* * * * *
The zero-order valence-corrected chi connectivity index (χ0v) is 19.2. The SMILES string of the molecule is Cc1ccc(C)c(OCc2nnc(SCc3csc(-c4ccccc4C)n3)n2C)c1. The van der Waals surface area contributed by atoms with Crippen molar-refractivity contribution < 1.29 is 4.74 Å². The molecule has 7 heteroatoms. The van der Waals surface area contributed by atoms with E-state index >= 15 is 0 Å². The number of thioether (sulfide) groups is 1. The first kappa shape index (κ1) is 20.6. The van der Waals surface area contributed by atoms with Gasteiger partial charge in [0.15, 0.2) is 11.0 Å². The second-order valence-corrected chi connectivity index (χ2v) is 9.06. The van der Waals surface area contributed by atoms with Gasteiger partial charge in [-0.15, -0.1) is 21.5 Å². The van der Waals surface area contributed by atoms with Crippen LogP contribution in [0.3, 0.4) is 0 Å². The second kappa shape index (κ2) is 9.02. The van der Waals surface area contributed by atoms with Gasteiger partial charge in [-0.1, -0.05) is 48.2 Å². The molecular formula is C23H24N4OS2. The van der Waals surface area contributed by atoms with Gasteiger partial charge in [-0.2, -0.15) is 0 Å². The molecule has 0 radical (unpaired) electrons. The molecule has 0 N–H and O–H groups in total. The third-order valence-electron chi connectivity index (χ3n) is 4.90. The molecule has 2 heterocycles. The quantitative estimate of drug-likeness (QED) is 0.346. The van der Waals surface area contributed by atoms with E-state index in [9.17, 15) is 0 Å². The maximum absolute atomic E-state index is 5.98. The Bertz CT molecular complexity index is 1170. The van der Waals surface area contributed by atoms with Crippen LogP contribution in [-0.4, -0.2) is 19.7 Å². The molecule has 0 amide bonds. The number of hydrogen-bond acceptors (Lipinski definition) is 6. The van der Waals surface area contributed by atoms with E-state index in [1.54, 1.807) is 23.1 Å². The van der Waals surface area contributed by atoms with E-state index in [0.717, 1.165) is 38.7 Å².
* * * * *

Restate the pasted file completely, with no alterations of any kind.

The zero-order valence-corrected chi connectivity index (χ0v) is 19.2. The SMILES string of the molecule is Cc1ccc(C)c(OCc2nnc(SCc3csc(-c4ccccc4C)n3)n2C)c1. The van der Waals surface area contributed by atoms with Crippen molar-refractivity contribution < 1.29 is 4.74 Å². The molecule has 7 heteroatoms. The van der Waals surface area contributed by atoms with E-state index >= 15 is 0 Å². The number of thioether (sulfide) groups is 1. The first kappa shape index (κ1) is 20.6. The van der Waals surface area contributed by atoms with Gasteiger partial charge in [0.15, 0.2) is 11.0 Å². The second-order valence-corrected chi connectivity index (χ2v) is 9.06. The van der Waals surface area contributed by atoms with Gasteiger partial charge in [-0.15, -0.1) is 21.5 Å². The van der Waals surface area contributed by atoms with Crippen LogP contribution in [0.3, 0.4) is 0 Å². The second kappa shape index (κ2) is 9.02. The van der Waals surface area contributed by atoms with Gasteiger partial charge in [-0.1, -0.05) is 48.2 Å². The molecular formula is C23H24N4OS2. The van der Waals surface area contributed by atoms with Gasteiger partial charge in [-0.2, -0.15) is 0 Å². The molecule has 0 radical (unpaired) electrons. The molecule has 0 N–H and O–H groups in total. The third-order valence-electron chi connectivity index (χ3n) is 4.90. The molecule has 2 heterocycles. The quantitative estimate of drug-likeness (QED) is 0.346. The van der Waals surface area contributed by atoms with E-state index in [9.17, 15) is 0 Å². The maximum absolute atomic E-state index is 5.98. The Bertz CT molecular complexity index is 1170. The van der Waals surface area contributed by atoms with Crippen LogP contribution in [-0.4, -0.2) is 19.7 Å². The molecule has 0 amide bonds. The number of hydrogen-bond acceptors (Lipinski definition) is 6. The van der Waals surface area contributed by atoms with E-state index in [1.54, 1.807) is 23.1 Å². The van der Waals surface area contributed by atoms with E-state index in [0.717, 1.165) is 38.7 Å².